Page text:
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This is a bit more complicated and tedious than I'd like, but still totally doable.

 

In OnStart, you need to subscribe to the Intersect.Client.Core.Input events with two methods (one to handle key/mouse pressed and the other to handle key/mouse released) where both have only a Intersect.Client.Framework.GenericClasses.Keys parameter.

 

You will also need to keep track of the keys changed that frame when the events are invoked. I used a Dictionary<Keys, bool> in the example below that is indexed by the Key pressed and if it was pressed (false) or released (true) in that frame.

Optional: You may make your own KeyStates enum or add a reference to Microsoft.Xna.Framework.Input to get that enum.

 

Then in the LifecycleUpdate callback, you just need to check if the dictionary has the key you want and if it was up or down using YourDictionary.TryGetValueDon't forget to clear your dictionary at the end of the Update!

 

You may go further and only allow key inputs in a certain game stage, i.e. only in game to show custom in-game menus.

 

Here is an example script:

 

 

 

 

Server Lifecycle

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coming later

 

(Currently contains nothing of use.)

 

 

Client Plugin Script Template

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 Here is a Client plugin template I created if you want to get started quickly. You will just need to change your namespace and the class name, or just copy the contents of the class to yours.

(A server script will look very similar, you just wouldn't have the lifecycle callbacks.)

 

Last updated: 18 July 2021

 

Client Plugin Guide w/ Discord Example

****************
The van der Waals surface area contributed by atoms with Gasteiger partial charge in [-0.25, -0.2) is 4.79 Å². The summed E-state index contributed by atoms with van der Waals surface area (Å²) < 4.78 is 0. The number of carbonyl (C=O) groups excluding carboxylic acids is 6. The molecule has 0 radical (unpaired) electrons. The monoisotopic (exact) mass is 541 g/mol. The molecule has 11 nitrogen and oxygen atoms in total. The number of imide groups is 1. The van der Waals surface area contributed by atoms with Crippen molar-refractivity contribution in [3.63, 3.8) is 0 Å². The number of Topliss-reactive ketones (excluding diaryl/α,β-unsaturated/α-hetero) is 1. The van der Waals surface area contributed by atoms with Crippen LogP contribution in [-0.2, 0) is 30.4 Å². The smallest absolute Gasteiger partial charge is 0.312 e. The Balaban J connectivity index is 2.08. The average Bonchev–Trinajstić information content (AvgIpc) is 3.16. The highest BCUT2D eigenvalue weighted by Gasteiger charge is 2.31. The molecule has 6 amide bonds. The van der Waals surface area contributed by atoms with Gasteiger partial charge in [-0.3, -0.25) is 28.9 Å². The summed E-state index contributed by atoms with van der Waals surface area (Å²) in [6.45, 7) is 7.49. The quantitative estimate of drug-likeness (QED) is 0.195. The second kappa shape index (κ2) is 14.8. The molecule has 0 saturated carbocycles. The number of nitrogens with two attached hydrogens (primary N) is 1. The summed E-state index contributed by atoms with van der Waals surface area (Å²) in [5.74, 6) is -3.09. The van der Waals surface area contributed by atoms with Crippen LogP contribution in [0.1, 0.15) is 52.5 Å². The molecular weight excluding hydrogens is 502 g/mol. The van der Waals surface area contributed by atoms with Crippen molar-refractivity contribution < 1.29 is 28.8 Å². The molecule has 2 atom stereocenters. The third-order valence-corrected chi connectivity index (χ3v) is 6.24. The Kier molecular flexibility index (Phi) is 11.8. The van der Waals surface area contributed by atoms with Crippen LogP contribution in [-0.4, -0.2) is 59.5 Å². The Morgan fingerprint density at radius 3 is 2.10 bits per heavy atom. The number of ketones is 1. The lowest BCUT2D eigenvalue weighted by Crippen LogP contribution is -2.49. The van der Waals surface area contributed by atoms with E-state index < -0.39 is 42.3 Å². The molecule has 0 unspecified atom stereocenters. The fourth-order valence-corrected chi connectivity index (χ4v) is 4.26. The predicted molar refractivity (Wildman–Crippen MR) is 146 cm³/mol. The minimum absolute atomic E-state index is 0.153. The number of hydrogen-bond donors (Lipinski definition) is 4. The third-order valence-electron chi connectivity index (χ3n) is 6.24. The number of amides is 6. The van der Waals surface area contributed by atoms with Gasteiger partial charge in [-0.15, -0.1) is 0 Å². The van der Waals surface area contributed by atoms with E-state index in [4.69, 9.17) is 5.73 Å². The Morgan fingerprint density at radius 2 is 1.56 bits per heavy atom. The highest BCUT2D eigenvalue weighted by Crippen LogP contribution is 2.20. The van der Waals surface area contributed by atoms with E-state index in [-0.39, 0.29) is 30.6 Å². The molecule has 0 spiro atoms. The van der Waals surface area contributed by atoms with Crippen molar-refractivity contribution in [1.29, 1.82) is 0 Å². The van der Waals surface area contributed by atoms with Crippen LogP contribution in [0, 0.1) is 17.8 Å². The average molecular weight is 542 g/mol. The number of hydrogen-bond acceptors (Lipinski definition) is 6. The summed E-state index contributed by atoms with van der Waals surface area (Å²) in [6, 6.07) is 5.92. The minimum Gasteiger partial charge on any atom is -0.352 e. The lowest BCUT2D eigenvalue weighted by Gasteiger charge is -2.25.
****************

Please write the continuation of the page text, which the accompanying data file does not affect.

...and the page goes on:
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TL;DR:

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  1. Create a new branch from the latest upstream/development branch.
  2. Create a class library (DLL) project in the solution. Make sure to keep your client and server plugin projects separate.
  3. Create an appropriately named class in the folder that inherits from ClientPluginEntry or ServerPluginEntry. (Optionally, do this in a new folder in your plugin project.)
  4. Create another class for your Manifest. Copy and paste the example manifest (https://pastebin.com/KuhUQgND) and change the namespace and author information accordingly.
  5. Create another class for your Configuration that inherits from PluginConfiguration. Implement as many exposed properties as you wish. The app will automatically generate a JSON file when running your plugin. You can reference your config using: context.GetTypedConfiguration<YourConfig>()?.YourProperty.
  6. (Client plugin only) Subscribe to both context.Lifecycle events in OnStart.
  7. Add your custom images and other assets to your project, preferably in a separate folder. Make sure to set the "Properties > Build Option" to "Embedded Resource". You can reference them using: context.ContentManager.LoadEmbedded.
  8. Drawing GUI requires you to add Gwen Controls to the current interface. You can add Gwen Controls to the current interface using: context.Lifecycle.Interface.Create<Base>("ControlName"). (You can find a full list of base controls in: Intersect.Client.Framework/Gwen/Control.)